While LinkedIn is notorious for tinkering with their website on an ongoing basis, and I routinely experience “wow, that’s different than it used to be!” moments in working with the tool, the latest round of changes they’ve made bears calling out — since some of the latest tweaks they’ve made are fairly significant.

For those who haven’t yet heard, LinkedIn overhauled several key aspects of the site just a few days ago, specifically involving the functionality made available to those users with  “premium” accounts.  This move is obviously designed to boost their revenues (which of course is their prerogative) and to convince more members to convert from free to paid usage of the site.  Here’s a quick rundown of the changes that have been instituted:

  • There’s now a new “Open Profile” option for paid users (if you’re a premium user, you’ll see it on your Privacy & Settings menu) where you can allow anybody on LinkedIn to contact you for free without first needing to go through another contact or to use a paid InMail credit to do so
  • On the same Settings screen, you can also check a “Premium Profile” box that will allow you to add a personalized background to your profile, as well as have your profile show up in a larger format on search results screens — given it more exposure than free profiles receive
  • Additionally, the powers-that-be at LinkedIn have created a new “Premium Spotlight” account type that will give you many of the benefits of other paid accounts, aside from the InMail feature, at about half the cost ($9.95/month) of their other offerings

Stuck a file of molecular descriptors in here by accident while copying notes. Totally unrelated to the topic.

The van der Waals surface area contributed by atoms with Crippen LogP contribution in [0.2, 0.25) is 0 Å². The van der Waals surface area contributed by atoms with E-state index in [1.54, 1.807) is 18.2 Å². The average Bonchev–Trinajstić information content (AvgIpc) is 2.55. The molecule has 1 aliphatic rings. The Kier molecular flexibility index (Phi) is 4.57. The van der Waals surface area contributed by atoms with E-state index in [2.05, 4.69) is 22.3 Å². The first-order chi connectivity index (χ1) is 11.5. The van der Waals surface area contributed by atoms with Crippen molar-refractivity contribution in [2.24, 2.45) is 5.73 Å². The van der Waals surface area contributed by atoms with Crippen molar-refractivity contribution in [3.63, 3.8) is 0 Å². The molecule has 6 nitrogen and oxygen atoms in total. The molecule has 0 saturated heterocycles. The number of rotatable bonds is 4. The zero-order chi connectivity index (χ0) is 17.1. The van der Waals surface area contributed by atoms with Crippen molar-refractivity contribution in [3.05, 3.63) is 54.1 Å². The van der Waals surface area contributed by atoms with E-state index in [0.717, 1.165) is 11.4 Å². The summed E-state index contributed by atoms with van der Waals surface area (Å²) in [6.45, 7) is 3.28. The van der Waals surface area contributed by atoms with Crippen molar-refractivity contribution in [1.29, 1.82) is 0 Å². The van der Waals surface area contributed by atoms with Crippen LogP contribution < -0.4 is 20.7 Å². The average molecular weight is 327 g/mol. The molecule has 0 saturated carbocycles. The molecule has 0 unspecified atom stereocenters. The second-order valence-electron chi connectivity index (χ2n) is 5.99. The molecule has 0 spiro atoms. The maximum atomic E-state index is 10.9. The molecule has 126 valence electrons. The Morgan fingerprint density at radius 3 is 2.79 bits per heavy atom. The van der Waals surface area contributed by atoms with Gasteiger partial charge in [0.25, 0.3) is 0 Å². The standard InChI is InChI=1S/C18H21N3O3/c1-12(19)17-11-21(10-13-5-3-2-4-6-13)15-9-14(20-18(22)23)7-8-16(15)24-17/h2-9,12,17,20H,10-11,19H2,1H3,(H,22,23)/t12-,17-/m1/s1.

• You also now have the ability to track a 90-day history of “Who’s Viewed Your Profile” if you’re a premium user, in addition to having the site share “profile optimization” tips with you where they’ll proactively suggest keywords you might have overlooked

So I just wanted to give everybody a heads-up on these new changes, for those who haven’t seen them mentioned elsewhere, and if interested you can find a full article from LinkedIn here describing these changes in detail.

As for the big question, which is whether a premium account is worth it, it’s a little too soon to say how much value (if any) the new features above will add to the average person using the system.  So for now, I’ll stick to my historical answer to this question, which is my belief that most people should first learn to use the free features of the system — since you can do almost all of the important things on the site (at least in a job search context) without paying a dime — and then once you get the hang of it, it might be time to upgrade to one of their paid packages to gain a little more bandwidth and some advanced functionality.  For users just learning the ropes, however, the free version will still allow you to accomplish some amazing things…